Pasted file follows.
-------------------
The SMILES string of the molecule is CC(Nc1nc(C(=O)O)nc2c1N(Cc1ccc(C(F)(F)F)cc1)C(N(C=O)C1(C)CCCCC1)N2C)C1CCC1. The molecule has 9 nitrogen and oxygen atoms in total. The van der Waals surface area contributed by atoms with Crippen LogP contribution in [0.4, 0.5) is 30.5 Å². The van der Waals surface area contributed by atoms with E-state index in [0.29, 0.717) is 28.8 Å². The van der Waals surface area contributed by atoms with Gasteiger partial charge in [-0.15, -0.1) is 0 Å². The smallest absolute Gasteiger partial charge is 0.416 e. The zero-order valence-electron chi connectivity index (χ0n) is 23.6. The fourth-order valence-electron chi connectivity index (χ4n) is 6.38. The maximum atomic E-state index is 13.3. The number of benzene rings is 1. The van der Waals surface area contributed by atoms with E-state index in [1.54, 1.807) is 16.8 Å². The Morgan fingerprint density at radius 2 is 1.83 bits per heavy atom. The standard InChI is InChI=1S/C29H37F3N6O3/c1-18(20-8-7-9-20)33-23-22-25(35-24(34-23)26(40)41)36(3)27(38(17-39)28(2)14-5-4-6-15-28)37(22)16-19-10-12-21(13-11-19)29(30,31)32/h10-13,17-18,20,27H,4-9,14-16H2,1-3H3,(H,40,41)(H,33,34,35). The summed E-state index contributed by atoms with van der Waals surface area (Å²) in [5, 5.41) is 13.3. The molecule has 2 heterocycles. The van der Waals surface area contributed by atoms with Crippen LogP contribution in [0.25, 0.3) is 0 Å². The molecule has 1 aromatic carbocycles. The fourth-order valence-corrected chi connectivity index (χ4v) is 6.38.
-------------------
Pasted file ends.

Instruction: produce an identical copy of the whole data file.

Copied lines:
The SMILES string of the molecule is CC(Nc1nc(C(=O)O)nc2c1N(Cc1ccc(C(F)(F)F)cc1)C(N(C=O)C1(C)CCCCC1)N2C)C1CCC1. The molecule has 9 nitrogen and oxygen atoms in total. The van der Waals surface area contributed by atoms with Crippen LogP contribution in [0.4, 0.5) is 30.5 Å². The van der Waals surface area contributed by atoms with E-state index in [0.29, 0.717) is 28.8 Å². The van der Waals surface area contributed by atoms with Gasteiger partial charge in [-0.15, -0.1) is 0 Å². The smallest absolute Gasteiger partial charge is 0.416 e. The zero-order valence-electron chi connectivity index (χ0n) is 23.6. The fourth-order valence-electron chi connectivity index (χ4n) is 6.38. The maximum atomic E-state index is 13.3. The number of benzene rings is 1. The van der Waals surface area contributed by atoms with E-state index in [1.54, 1.807) is 16.8 Å². The Morgan fingerprint density at radius 2 is 1.83 bits per heavy atom. The standard InChI is InChI=1S/C29H37F3N6O3/c1-18(20-8-7-9-20)33-23-22-25(35-24(34-23)26(40)41)36(3)27(38(17-39)28(2)14-5-4-6-15-28)37(22)16-19-10-12-21(13-11-19)29(30,31)32/h10-13,17-18,20,27H,4-9,14-16H2,1-3H3,(H,40,41)(H,33,34,35). The summed E-state index contributed by atoms with van der Waals surface area (Å²) in [5, 5.41) is 13.3. The molecule has 2 heterocycles. The van der Waals surface area contributed by atoms with Crippen LogP contribution in [0.25, 0.3) is 0 Å². The molecule has 1 aromatic carbocycles. The fourth-order valence-corrected chi connectivity index (χ4v) is 6.38.